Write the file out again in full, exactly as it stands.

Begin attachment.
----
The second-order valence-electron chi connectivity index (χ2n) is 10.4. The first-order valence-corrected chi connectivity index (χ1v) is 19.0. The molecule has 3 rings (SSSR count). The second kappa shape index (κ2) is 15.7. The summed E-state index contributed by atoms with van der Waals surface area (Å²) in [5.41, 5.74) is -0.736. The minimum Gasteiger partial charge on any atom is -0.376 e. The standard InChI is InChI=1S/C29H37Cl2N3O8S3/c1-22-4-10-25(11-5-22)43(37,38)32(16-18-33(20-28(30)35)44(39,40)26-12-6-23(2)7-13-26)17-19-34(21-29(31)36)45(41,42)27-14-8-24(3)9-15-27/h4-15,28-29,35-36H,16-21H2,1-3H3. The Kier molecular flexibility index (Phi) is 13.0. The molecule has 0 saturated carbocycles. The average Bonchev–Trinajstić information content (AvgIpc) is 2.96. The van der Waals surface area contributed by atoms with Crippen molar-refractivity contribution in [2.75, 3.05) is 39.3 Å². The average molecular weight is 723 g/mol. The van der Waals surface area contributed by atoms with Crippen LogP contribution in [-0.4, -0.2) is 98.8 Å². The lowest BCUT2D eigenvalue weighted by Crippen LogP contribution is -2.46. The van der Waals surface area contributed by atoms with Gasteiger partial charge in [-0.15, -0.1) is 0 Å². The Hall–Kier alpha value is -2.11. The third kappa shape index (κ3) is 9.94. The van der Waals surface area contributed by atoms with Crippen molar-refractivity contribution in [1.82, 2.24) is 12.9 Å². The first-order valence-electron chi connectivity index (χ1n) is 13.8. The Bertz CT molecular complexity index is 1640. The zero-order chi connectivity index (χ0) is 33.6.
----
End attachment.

The second-order valence-electron chi connectivity index (χ2n) is 10.4. The first-order valence-corrected chi connectivity index (χ1v) is 19.0. The molecule has 3 rings (SSSR count). The second kappa shape index (κ2) is 15.7. The summed E-state index contributed by atoms with van der Waals surface area (Å²) in [5.41, 5.74) is -0.736. The minimum Gasteiger partial charge on any atom is -0.376 e. The standard InChI is InChI=1S/C29H37Cl2N3O8S3/c1-22-4-10-25(11-5-22)43(37,38)32(16-18-33(20-28(30)35)44(39,40)26-12-6-23(2)7-13-26)17-19-34(21-29(31)36)45(41,42)27-14-8-24(3)9-15-27/h4-15,28-29,35-36H,16-21H2,1-3H3. The Kier molecular flexibility index (Phi) is 13.0. The molecule has 0 saturated carbocycles. The average Bonchev–Trinajstić information content (AvgIpc) is 2.96. The van der Waals surface area contributed by atoms with Crippen molar-refractivity contribution in [2.75, 3.05) is 39.3 Å². The average molecular weight is 723 g/mol. The van der Waals surface area contributed by atoms with Crippen LogP contribution in [-0.4, -0.2) is 98.8 Å². The lowest BCUT2D eigenvalue weighted by Crippen LogP contribution is -2.46. The van der Waals surface area contributed by atoms with Gasteiger partial charge in [-0.15, -0.1) is 0 Å². The Hall–Kier alpha value is -2.11. The third kappa shape index (κ3) is 9.94. The van der Waals surface area contributed by atoms with Crippen molar-refractivity contribution in [1.82, 2.24) is 12.9 Å². The first-order valence-electron chi connectivity index (χ1n) is 13.8. The Bertz CT molecular complexity index is 1640. The zero-order chi connectivity index (χ0) is 33.6.